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Wedge bass cabs

Discussion in 'Amps and Cabs [BG]' started by Askia, Jun 13, 2018.


  1. Askia

    Askia

    Feb 24, 2006
    For a while I'm looking for bass cabs, that can be used for monitor. It's rare, that there is no P.A., so that you have to use your amp as the main amplification for bass, and most of the time I lift my cabs to ear level anyway, as I don't have ears on my legs.
    So the best sollution would be a bass cab, which can sit in wedge position.
    I've found Markbass made some wedge cabs, the Standard 121HR, and the two new Marcus Miller cabs have that option too.
    Have you tried any of them, or use some good wedge cabs?
    It's a common problem, that the bass cab sounds good, if it's not pointing at you, but if you aim it on yoursef, you hear a not so pleasant sound, the direct midrange, and string clank hits you. So that can be a problem as well when you use bass cab as a monitor.
    Any experience and solution?
     
  2. mmbongo

    mmbongo Dilly Dilly! Supporting Member

    Aug 5, 2009
    Carolinas
    Genzler makes some wedge shaped cabs. Of course there's Fearless. You could also just use a PA wedge.
     
  3. Askia

    Askia

    Feb 24, 2006
    Do you have any good experience with one of them? For example, not all P.A. monitors can handle bass guitar..
    Fearless looks good!
    Genzler is a new bird, I haven't met with it yet.
     
  4. G-Z

    G-Z

    Apr 13, 2018
    Oz
    Ampeg BA series can be set at a 60 degree monitor angle. They are combos, rather than just cabs but may provide a solution.
     
  5. seamonkey

    seamonkey

    Aug 6, 2004
    You should hear that stuff so you can control it. If it's coming out of the amp then somebody is hearing it.
    IEMs are the current trend. You can work on a good tone that works from IEM to FOH.
     
    Rick James and Kro like this.
  6. Geri O

    Geri O Supporting Member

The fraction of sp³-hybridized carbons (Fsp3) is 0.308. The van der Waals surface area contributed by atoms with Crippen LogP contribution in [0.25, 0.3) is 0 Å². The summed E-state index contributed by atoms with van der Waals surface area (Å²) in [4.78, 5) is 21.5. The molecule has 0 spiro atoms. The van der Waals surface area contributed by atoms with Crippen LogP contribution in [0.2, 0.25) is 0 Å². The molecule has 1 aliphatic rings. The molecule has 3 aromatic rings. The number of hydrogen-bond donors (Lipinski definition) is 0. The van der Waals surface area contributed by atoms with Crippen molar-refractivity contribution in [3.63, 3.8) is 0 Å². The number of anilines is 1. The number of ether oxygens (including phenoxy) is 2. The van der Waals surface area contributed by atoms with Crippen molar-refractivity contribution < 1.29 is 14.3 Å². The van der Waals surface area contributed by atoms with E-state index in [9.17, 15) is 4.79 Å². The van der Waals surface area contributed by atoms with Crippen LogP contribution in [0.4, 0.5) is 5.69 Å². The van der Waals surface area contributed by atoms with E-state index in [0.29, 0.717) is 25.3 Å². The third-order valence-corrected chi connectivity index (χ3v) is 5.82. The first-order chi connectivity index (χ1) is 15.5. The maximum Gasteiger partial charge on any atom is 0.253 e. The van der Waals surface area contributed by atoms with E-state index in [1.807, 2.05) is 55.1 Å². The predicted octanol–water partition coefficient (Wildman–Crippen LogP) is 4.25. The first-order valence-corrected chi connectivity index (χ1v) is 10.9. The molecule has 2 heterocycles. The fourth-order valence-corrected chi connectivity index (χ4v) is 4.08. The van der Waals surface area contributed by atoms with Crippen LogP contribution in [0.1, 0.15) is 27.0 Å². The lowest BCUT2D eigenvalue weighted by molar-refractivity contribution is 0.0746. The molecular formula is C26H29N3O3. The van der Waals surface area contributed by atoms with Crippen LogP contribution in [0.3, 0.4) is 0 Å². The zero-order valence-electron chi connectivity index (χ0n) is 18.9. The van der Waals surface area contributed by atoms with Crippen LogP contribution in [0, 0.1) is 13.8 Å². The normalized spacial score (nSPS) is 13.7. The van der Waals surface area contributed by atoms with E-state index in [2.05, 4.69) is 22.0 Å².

Sep 6, 2013
    Florence, MS
    The wedge or “kickback”, as I heard them called several years ago is great for small and even medium-sized gigs. Doesn’t need to be lifted up on a perch.

    My favorite kickback is the one I own, but isn’t made anymore. I have a Genz Benz 210 kickback combo with the M-Line 200 amplifier. I bought it used a few years ago. Sounds fantastic and gets crazy loud for a 210 combo amp. Everything else is Ampeg, which I love, but the size (although that puppy is pretty heavy!) and sound of the Genz Benz makes me look forward to using it.

    In all this time, I haven’t had the opportunity to set it up in front of me on a gig . Mostly because of space, but when I got it, I set it in front of me in a rehearsal and the band guys said they couldn’t hear it very well (probably because with it facing me, I didn’t need it very loud). Put it behind me, crank it up a bit, and everyone is happy.
     
  7. mmbongo

    mmbongo Dilly Dilly! Supporting Member

    Aug 5, 2009
    Carolinas
    Sorry, I do not have experience with them. But you can't go wrong with a Genzler or Fearless cab.

    I mainly use an Audiokinesis cab, which by design has such excellent dispersion that it does not need to be tilted back.
     
    eriky4003 likes this.
  8. The Ampeg Pro Neo 210 has the ability to kickback like a wedge.
     
    G-Z likes this.
  9. bigtone23

    bigtone23

    Dec 10, 2014
    Denver, CO
    I had a SWR Bass Monitor 12 in the early 2000s. Really liked that cab. Kinda wish I never sold it.
    I had a pair of 90s EV FM1202 12"/1" floor monitors. They also served well as a bass wedges, though they were really, really heavy.
     
  10. My GK 115 rbh does that. It’s a cool feature.
     
  11. Eden D210MBX, the D210XLT in a wedge. Never got to try one though but sure look the business.
     
  12. Wasnex

    Wasnex

    Dec 25, 2011
    My older GK 700RB/112 combo kicks back. I don't find this makes the mids and highs any more aggressive than having the cab elevated to ear level. Easy enough to adjust the EQ. IMHO this particular cab gets a bit woolly in the low end when I kick it back. I have had similar results with some high end monitor cabs.

    Running the GK flat on the floor seems to tighten up the lows a bit, but then you don't hear the mids and highs as well. I greatly prefer elevating my cabs >24 inches and aiming them at my head as I believe this tightens up the low end and allows me to hear the full range of the speaker.

    The best experience I have had running the little GK in kick back mode is with the GK in front or 45 degree to one side and an extension speaker behind me. IMHO this approach is good for personal monitoring if you have PA support. But I would expect the distance between the speakers to produce comb filtering which is an important consideration if your rig is expected to carry the room. If that is the case, I would stack the speakers in a vertical column. The GK can be tilted back on top of the stack if you like.
     
  13. JRA

    JRA my words = opinion Supporting Member

    i played out of a wedge (at times) for years and would gladly do it again --- just haven't made the time to load or to otherwise fashion an appropriate cab. i don't need a wedge combo, but i enjoy using them when they're made available.

    wedgies are fun. :)